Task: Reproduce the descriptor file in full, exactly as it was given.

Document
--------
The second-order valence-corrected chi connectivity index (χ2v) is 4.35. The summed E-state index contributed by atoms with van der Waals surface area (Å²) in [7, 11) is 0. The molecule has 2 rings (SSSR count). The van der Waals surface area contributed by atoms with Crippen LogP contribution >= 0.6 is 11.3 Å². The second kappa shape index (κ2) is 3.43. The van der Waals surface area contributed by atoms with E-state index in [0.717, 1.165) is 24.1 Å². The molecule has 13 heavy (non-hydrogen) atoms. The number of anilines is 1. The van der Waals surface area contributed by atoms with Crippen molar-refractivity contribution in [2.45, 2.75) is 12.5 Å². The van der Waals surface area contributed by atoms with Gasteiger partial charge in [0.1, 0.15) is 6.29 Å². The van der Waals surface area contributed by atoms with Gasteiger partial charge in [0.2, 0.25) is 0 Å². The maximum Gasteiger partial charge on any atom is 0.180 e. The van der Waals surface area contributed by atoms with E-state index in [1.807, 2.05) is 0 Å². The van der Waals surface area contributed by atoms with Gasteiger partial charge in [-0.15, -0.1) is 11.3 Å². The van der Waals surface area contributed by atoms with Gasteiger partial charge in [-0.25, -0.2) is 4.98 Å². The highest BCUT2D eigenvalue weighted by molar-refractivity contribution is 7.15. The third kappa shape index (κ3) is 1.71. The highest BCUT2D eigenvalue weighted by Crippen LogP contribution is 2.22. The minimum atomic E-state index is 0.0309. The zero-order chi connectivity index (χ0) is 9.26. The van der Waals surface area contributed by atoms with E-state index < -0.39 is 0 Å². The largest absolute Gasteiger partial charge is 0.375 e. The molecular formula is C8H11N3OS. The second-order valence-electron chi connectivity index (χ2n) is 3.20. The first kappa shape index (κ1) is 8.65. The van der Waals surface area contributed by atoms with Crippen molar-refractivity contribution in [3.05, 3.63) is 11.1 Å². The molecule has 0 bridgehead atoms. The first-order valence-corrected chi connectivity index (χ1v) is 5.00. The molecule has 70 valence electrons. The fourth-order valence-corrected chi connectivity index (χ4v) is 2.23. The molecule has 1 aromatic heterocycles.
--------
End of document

The second-order valence-corrected chi connectivity index (χ2v) is 4.35. The summed E-state index contributed by atoms with van der Waals surface area (Å²) in [7, 11) is 0. The molecule has 2 rings (SSSR count). The van der Waals surface area contributed by atoms with Crippen LogP contribution >= 0.6 is 11.3 Å². The second kappa shape index (κ2) is 3.43. The van der Waals surface area contributed by atoms with E-state index in [0.717, 1.165) is 24.1 Å². The molecule has 13 heavy (non-hydrogen) atoms. The number of anilines is 1. The van der Waals surface area contributed by atoms with Crippen molar-refractivity contribution in [2.45, 2.75) is 12.5 Å². The van der Waals surface area contributed by atoms with Gasteiger partial charge in [0.1, 0.15) is 6.29 Å². The van der Waals surface area contributed by atoms with Gasteiger partial charge in [0.2, 0.25) is 0 Å². The maximum Gasteiger partial charge on any atom is 0.180 e. The van der Waals surface area contributed by atoms with E-state index in [1.807, 2.05) is 0 Å². The van der Waals surface area contributed by atoms with Gasteiger partial charge in [-0.15, -0.1) is 11.3 Å². The van der Waals surface area contributed by atoms with Gasteiger partial charge in [-0.25, -0.2) is 4.98 Å². The highest BCUT2D eigenvalue weighted by molar-refractivity contribution is 7.15. The third kappa shape index (κ3) is 1.71. The highest BCUT2D eigenvalue weighted by Crippen LogP contribution is 2.22. The minimum atomic E-state index is 0.0309. The zero-order chi connectivity index (χ0) is 9.26. The van der Waals surface area contributed by atoms with E-state index < -0.39 is 0 Å². The largest absolute Gasteiger partial charge is 0.375 e. The molecular formula is C8H11N3OS. The second-order valence-electron chi connectivity index (χ2n) is 3.20. The first kappa shape index (κ1) is 8.65. The van der Waals surface area contributed by atoms with Crippen molar-refractivity contribution in [3.05, 3.63) is 11.1 Å². The molecule has 0 bridgehead atoms. The first-order valence-corrected chi connectivity index (χ1v) is 5.00. The molecule has 70 valence electrons. The fourth-order valence-corrected chi connectivity index (χ4v) is 2.23. The molecule has 1 aromatic heterocycles.